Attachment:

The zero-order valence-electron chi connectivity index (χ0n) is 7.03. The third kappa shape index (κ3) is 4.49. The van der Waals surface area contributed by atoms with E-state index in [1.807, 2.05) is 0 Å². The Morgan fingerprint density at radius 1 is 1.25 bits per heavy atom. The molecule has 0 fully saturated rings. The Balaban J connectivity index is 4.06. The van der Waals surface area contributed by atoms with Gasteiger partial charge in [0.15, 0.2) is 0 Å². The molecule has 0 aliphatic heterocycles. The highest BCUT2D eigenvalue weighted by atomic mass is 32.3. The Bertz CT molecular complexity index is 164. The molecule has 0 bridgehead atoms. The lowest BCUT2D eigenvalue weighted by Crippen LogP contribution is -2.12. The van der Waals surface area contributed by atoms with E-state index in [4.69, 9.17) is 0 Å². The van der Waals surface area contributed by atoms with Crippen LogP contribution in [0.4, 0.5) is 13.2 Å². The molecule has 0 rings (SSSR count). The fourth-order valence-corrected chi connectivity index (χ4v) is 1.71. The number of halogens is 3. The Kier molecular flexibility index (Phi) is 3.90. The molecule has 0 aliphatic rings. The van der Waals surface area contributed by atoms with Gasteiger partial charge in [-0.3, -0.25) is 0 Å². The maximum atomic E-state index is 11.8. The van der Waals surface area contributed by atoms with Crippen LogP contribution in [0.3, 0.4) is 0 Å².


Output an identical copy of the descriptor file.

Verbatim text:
The zero-order valence-electron chi connectivity index (χ0n) is 7.03. The third kappa shape index (κ3) is 4.49. The van der Waals surface area contributed by atoms with E-state index in [1.807, 2.05) is 0 Å². The Morgan fingerprint density at radius 1 is 1.25 bits per heavy atom. The molecule has 0 fully saturated rings. The Balaban J connectivity index is 4.06. The van der Waals surface area contributed by atoms with Gasteiger partial charge in [0.15, 0.2) is 0 Å². The molecule has 0 aliphatic heterocycles. The highest BCUT2D eigenvalue weighted by atomic mass is 32.3. The Bertz CT molecular complexity index is 164. The molecule has 0 bridgehead atoms. The lowest BCUT2D eigenvalue weighted by Crippen LogP contribution is -2.12. The van der Waals surface area contributed by atoms with E-state index in [4.69, 9.17) is 0 Å². The van der Waals surface area contributed by atoms with Crippen LogP contribution in [0.4, 0.5) is 13.2 Å². The molecule has 0 rings (SSSR count). The fourth-order valence-corrected chi connectivity index (χ4v) is 1.71. The number of halogens is 3. The Kier molecular flexibility index (Phi) is 3.90. The molecule has 0 aliphatic rings. The van der Waals surface area contributed by atoms with Gasteiger partial charge in [-0.3, -0.25) is 0 Å². The maximum atomic E-state index is 11.8. The van der Waals surface area contributed by atoms with Crippen LogP contribution in [0.3, 0.4) is 0 Å².